How to brew tea correctly
You can buy the best quality teas, but if you don’t brew them correctly, you never truly experience the tea.
Three most important things in brewing are - source of water, water temperature and brewing time.
First, choose your source of water carefully. Always use freshly drawn water from a filtered source. I prefer this over still water from a jug or a bottle. The only exception to bottled water is spring water bottled at source. That, in fact is the number one choice to brew tea, but ofcourse it may not be always affordable and available to every one. Hence, stick to freshly drawn as your first choice. Please remember - better water turns a good tea great and bad water can make even pricey tea taste sour and acrid. Hence, choose wisely. Never ever use hard water to brew your teas. It may turn out to be completely unpalatable.
Second, when you boil the water you must know what is the optimum water temperature for the kind of tea you are brewing. Quick guide >> Black and Oolongs - 100 deg. Green and White - 80 deg. This is blanket rule that works for most teas. However, if you are interested in the nuances of tea, read your brewing guide to find out what is the suggested temperature. All good quality teas come with a brewing guide. If you don’t find any such information, it’s probably some commercial lot sold to you in a fancy box. Now, I don’t expect you to add a thermometer to your tea brewing kit, so use your common sense. For teas that require 100 deg pour water immediately after boiling so that there is no change in temperature when the water hits the leaves. For 80 deg, be patient - and after the tea has been boiled, let it stand for 2-3 minutes. It will lose heat and reaches around 80 deg in 2-3 minutes (the duration may be shorter in cold climates. Hence, consider your actual room temperature when you do this.)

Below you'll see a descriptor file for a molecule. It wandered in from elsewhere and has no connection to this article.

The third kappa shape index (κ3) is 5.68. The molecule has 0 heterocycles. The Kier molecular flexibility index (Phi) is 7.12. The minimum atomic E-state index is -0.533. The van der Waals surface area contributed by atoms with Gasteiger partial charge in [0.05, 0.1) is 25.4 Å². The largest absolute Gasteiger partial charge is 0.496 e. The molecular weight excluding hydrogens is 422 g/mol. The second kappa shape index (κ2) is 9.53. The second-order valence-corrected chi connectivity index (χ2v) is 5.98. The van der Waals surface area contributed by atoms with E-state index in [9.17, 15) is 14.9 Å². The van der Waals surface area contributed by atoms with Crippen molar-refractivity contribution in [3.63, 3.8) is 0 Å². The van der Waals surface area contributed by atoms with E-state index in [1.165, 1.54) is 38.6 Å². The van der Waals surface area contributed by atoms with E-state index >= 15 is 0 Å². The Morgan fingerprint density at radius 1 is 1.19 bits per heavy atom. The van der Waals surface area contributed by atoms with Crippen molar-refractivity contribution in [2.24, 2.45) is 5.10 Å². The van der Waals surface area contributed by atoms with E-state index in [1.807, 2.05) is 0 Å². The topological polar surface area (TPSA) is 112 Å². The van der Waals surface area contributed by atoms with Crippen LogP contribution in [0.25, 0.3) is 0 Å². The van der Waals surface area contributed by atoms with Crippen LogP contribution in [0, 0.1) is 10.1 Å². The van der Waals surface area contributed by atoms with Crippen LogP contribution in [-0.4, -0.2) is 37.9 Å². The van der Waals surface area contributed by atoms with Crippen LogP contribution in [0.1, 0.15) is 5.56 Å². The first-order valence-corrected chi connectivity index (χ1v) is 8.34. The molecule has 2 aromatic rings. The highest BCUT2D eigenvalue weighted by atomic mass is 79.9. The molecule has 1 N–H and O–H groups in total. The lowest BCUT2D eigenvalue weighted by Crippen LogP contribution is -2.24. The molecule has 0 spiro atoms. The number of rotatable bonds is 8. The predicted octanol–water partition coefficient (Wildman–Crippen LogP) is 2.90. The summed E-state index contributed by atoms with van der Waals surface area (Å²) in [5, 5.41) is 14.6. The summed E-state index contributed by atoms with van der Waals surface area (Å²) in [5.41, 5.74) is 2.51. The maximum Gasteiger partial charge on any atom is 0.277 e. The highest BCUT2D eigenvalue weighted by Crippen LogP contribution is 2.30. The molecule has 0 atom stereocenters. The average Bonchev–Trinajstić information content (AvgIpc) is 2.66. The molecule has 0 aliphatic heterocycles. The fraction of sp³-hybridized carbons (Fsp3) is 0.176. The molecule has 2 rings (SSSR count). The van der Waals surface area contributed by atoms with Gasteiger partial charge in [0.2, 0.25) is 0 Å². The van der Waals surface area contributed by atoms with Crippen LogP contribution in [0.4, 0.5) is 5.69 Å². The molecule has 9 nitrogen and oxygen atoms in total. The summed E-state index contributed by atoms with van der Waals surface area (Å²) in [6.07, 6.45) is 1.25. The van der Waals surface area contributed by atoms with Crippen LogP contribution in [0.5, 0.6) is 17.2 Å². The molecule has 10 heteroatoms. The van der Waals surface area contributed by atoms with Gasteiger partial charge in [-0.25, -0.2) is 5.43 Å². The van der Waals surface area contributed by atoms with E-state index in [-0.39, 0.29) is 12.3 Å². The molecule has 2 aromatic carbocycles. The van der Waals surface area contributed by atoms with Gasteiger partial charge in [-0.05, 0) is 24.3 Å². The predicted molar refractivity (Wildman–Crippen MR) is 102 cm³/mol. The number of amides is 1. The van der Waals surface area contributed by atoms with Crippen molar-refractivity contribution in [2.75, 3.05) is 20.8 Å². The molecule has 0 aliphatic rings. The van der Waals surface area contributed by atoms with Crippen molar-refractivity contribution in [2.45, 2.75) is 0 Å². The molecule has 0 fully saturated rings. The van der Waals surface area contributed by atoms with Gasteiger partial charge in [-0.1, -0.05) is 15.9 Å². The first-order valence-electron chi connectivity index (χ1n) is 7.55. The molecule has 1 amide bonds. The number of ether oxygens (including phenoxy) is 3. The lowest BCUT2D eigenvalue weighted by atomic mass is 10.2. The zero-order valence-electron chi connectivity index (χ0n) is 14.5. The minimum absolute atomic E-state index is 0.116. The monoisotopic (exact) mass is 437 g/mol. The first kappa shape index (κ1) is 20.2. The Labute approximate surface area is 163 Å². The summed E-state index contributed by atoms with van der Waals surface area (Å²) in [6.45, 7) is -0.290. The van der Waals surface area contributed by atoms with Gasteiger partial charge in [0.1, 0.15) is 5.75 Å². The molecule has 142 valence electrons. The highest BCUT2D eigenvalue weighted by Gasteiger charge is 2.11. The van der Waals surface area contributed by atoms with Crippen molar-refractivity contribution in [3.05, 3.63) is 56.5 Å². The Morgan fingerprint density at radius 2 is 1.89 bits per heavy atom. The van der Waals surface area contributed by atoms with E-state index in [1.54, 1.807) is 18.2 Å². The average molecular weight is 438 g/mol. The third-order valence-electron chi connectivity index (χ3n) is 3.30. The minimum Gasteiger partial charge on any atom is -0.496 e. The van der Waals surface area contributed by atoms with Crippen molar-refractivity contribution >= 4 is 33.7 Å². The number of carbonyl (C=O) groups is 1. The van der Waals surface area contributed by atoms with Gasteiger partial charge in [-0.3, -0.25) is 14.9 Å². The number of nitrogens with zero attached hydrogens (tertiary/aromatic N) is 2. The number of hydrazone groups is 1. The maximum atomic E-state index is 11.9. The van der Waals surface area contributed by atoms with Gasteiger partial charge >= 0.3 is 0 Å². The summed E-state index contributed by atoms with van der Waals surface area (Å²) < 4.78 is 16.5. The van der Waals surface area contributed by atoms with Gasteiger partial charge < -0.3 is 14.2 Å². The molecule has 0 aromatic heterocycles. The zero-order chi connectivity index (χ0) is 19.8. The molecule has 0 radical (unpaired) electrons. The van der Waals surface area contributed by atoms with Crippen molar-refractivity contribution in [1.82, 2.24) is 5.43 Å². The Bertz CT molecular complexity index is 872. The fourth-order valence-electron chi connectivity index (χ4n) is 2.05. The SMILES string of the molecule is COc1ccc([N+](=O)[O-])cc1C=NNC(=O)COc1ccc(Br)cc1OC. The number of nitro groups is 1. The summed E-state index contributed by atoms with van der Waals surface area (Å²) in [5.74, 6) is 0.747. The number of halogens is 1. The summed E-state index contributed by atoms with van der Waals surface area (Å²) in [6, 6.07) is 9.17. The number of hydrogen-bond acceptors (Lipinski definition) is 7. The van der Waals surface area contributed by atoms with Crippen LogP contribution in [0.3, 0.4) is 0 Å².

Last and the most crucial step is taking note of for how many minutes you brew the tea. Each tea has a different time at which the optimal flavour is released. The thumb rule is the longer you brew the stronger the tea tastes. Shorter brew makes a lighter cup. This should help you decide how you like your tea.
Quick guide >> Black and Oolongs - 2-4 minutes. Green and White - 1-3 minutes. This is blanket rule that works for most teas. If you’re brewing a tea for the firs time and you’re not sure, then it’s best to brew it for a shorter duration of time and taste it first. You can always put it back to brew for longer.
This is what I love about tea - if it’s too weak, you can pour it back to brew for longer. If it turns too turn strong you just add in water and dilute it. Voila! Your tea is brewed to your taste. Everyone likes their cup of tea in a different way. How would you brew yours?